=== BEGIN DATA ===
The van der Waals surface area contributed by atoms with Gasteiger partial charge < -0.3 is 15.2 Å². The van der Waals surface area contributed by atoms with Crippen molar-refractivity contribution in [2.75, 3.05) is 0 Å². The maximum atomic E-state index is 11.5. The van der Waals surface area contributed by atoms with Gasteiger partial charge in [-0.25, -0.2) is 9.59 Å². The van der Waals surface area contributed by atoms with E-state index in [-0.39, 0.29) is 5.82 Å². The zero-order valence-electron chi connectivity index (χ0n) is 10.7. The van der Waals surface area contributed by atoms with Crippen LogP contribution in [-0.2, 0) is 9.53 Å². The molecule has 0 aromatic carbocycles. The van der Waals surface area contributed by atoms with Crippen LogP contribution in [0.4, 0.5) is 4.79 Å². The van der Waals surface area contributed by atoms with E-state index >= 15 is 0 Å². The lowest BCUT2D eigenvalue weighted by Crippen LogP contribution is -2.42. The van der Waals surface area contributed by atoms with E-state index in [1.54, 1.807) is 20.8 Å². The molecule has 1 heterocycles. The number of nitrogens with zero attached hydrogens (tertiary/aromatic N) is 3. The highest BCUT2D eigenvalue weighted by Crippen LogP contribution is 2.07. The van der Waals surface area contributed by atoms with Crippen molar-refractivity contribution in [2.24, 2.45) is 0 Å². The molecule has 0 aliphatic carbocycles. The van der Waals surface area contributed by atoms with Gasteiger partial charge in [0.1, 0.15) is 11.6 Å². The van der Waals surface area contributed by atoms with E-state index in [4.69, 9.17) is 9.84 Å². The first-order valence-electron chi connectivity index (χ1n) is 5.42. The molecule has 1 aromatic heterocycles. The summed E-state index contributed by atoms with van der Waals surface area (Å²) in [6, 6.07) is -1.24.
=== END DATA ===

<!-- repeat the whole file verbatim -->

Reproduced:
The van der Waals surface area contributed by atoms with Gasteiger partial charge < -0.3 is 15.2 Å². The van der Waals surface area contributed by atoms with Crippen molar-refractivity contribution in [2.75, 3.05) is 0 Å². The maximum atomic E-state index is 11.5. The van der Waals surface area contributed by atoms with Gasteiger partial charge in [-0.25, -0.2) is 9.59 Å². The van der Waals surface area contributed by atoms with E-state index in [-0.39, 0.29) is 5.82 Å². The zero-order valence-electron chi connectivity index (χ0n) is 10.7. The van der Waals surface area contributed by atoms with Crippen LogP contribution in [-0.2, 0) is 9.53 Å². The molecule has 0 aromatic carbocycles. The van der Waals surface area contributed by atoms with Crippen LogP contribution in [0.4, 0.5) is 4.79 Å². The van der Waals surface area contributed by atoms with E-state index >= 15 is 0 Å². The lowest BCUT2D eigenvalue weighted by Crippen LogP contribution is -2.42. The van der Waals surface area contributed by atoms with E-state index in [1.54, 1.807) is 20.8 Å². The molecule has 1 heterocycles. The number of nitrogens with zero attached hydrogens (tertiary/aromatic N) is 3. The highest BCUT2D eigenvalue weighted by Crippen LogP contribution is 2.07. The van der Waals surface area contributed by atoms with Crippen molar-refractivity contribution in [2.24, 2.45) is 0 Å². The molecule has 0 aliphatic carbocycles. The van der Waals surface area contributed by atoms with Gasteiger partial charge in [0.1, 0.15) is 11.6 Å². The van der Waals surface area contributed by atoms with E-state index in [4.69, 9.17) is 9.84 Å². The first-order valence-electron chi connectivity index (χ1n) is 5.42. The molecule has 1 aromatic heterocycles. The summed E-state index contributed by atoms with van der Waals surface area (Å²) in [6, 6.07) is -1.24.